My Second Contact to Alaska

It’s unusual for me to work a station in Alaska, so I’ve been very happy to make a contact with KL7QZ in Anchorage, on the 12 meter band and at a distance of 3,242 miles @ 3 watts, makes this contact even better…..

I’ve only worked a station in Alaska twice in all the years I’ve been on the radio and I had a great copy (599) on him. He was hearing me at the 339 level but we completed a QSO.

In Alaska they were experiencing a real “heat wave” with the temp being -3 (C) and going down to -10 (C) tonight.

Propagation was terrible according to all the usual forecasts, but I still worked KW7D in New Mexico and I also found HC2IMP in Ecuador (again) on the 10 meter band.

I was pleasantly surprised to hear a “nice crisp chirp” from him this time. If you remember a post from our WV Chapter outing from Hurricane WV, on the first of November, I was hearing a real “growler” at that time.

I’ve not worked a lot of long distance stations the last few months because I’m focusing my energy on the new club; so it was enjoyable to work these unusual stations although they’re not very distant.

I’ve actually enjoyed the QRP contacts even more than in the past.

They’re much more personal than the “handshakes” for DX contacts. Yesterday, after completing a QSO with a QRP station on 30 meters, I was contacted by WV4TN in Knoxville TN. Wayne had many friends living here in Charleston, so knew exactly where I lived, and asked me to say hello to Dave Ellis (WA8WV).

Dave is the guy with a “very nice beam” who offered it’s use to me for some of my QRP contacts when we met at the Parkersburg Hamfest. I was happy to talk to Dave by phone and say hello to him from his friend in Knoxville.

I’m working a lot more stations this year, since 2010, when I first started keeping track of all my contacts.

To date, I have 2,349 QSO’s in the log book. My numbers are also up from “last year” from 472 in the year 2012— to 656 in this year of 2013. (with still 2 months to go before the end of the year).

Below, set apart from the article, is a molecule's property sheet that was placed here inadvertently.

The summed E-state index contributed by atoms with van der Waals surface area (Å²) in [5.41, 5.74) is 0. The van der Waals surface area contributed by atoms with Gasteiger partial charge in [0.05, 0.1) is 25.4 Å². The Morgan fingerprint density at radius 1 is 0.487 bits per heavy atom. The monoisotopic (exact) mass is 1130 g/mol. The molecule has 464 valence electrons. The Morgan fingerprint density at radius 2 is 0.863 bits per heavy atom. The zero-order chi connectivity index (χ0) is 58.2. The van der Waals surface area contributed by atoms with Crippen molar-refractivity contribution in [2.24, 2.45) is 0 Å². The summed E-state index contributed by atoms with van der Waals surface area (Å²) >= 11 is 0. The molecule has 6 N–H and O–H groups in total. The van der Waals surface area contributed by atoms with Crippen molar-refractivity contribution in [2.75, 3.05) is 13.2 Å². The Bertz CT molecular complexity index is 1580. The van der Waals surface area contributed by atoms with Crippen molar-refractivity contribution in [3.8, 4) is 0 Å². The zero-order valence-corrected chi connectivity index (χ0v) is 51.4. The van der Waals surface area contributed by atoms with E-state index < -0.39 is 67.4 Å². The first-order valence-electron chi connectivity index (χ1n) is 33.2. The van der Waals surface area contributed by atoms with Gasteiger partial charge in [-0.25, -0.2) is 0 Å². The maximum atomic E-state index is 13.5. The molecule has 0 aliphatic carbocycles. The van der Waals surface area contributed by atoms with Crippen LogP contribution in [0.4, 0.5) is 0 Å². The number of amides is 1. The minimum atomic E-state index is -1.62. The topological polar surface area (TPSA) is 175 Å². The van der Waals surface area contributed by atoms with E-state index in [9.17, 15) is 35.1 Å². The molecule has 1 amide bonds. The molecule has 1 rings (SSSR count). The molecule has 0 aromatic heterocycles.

Not surprisingly, I’ve worked 413 NAQCC members now out of a total of 462 QRP QSO’s.

I might not be working as many DX stations as previously, but with 667 in the log book and 90 countries, I’m OK with those numbers. I’m liking those nice QRP QSO’s very much and they’re equal to all the handshakes I’ve made the last few years.

John Smithson, Jr., N8ZYA, is a regular contributor to and writes from West Virginia, USA. Contact him at [email protected].

One Response to “My Second Contact to Alaska”

  • John Mann KK4ITN:

    Well all I can say to you is bravo my friend! And I mean it too.
    Since 08/12/12 I have been having a ball getting back into ham radio.
    BUT: Alaska – Hawaii – Idaho – Montana – Nevada – N & S Dakota I can not contact or when I do I can’t get a QSL even with a SASE.
    Been trying with my dipole and 100 watt TS-140s and my J38. Sometimes I just think no one lives there and if they do they are all on ssb.
    BUT if and when I do, wow, just think WAS with CW endorsement, for me it will be my ham radio PHD.
    Oh and don’t worry I will be bragging about it too!

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